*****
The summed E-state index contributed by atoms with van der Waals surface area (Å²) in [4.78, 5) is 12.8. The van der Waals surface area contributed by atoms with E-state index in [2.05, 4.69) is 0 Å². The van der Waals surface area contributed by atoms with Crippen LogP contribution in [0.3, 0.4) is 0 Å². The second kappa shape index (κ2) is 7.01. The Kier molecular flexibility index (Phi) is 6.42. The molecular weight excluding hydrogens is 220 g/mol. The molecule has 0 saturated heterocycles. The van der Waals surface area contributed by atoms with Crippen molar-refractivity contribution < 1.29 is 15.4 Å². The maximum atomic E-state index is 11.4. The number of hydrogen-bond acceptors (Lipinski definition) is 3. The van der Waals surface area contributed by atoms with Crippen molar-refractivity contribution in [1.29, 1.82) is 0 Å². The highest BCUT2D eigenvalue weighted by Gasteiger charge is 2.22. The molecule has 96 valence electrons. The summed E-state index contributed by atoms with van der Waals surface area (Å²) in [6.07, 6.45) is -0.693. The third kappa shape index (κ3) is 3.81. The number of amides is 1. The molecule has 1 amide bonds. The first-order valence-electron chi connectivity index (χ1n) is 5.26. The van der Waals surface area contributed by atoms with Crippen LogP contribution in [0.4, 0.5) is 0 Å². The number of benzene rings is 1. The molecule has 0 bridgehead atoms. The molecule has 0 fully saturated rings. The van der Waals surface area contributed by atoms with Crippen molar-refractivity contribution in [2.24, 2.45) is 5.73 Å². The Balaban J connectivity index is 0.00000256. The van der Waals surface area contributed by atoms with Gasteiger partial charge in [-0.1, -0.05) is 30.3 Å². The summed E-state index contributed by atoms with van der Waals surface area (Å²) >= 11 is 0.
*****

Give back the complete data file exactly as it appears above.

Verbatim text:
The summed E-state index contributed by atoms with van der Waals surface area (Å²) in [4.78, 5) is 12.8. The van der Waals surface area contributed by atoms with E-state index in [2.05, 4.69) is 0 Å². The van der Waals surface area contributed by atoms with Crippen LogP contribution in [0.3, 0.4) is 0 Å². The second kappa shape index (κ2) is 7.01. The Kier molecular flexibility index (Phi) is 6.42. The molecular weight excluding hydrogens is 220 g/mol. The molecule has 0 saturated heterocycles. The van der Waals surface area contributed by atoms with Crippen molar-refractivity contribution < 1.29 is 15.4 Å². The maximum atomic E-state index is 11.4. The number of hydrogen-bond acceptors (Lipinski definition) is 3. The van der Waals surface area contributed by atoms with Crippen molar-refractivity contribution in [1.29, 1.82) is 0 Å². The highest BCUT2D eigenvalue weighted by Gasteiger charge is 2.22. The molecule has 96 valence electrons. The summed E-state index contributed by atoms with van der Waals surface area (Å²) in [6.07, 6.45) is -0.693. The third kappa shape index (κ3) is 3.81. The number of amides is 1. The molecule has 1 amide bonds. The first-order valence-electron chi connectivity index (χ1n) is 5.26. The van der Waals surface area contributed by atoms with Crippen LogP contribution in [0.4, 0.5) is 0 Å². The number of benzene rings is 1. The molecule has 0 bridgehead atoms. The molecule has 0 fully saturated rings. The van der Waals surface area contributed by atoms with Crippen molar-refractivity contribution in [2.24, 2.45) is 5.73 Å². The Balaban J connectivity index is 0.00000256. The van der Waals surface area contributed by atoms with Gasteiger partial charge in [-0.1, -0.05) is 30.3 Å². The summed E-state index contributed by atoms with van der Waals surface area (Å²) >= 11 is 0.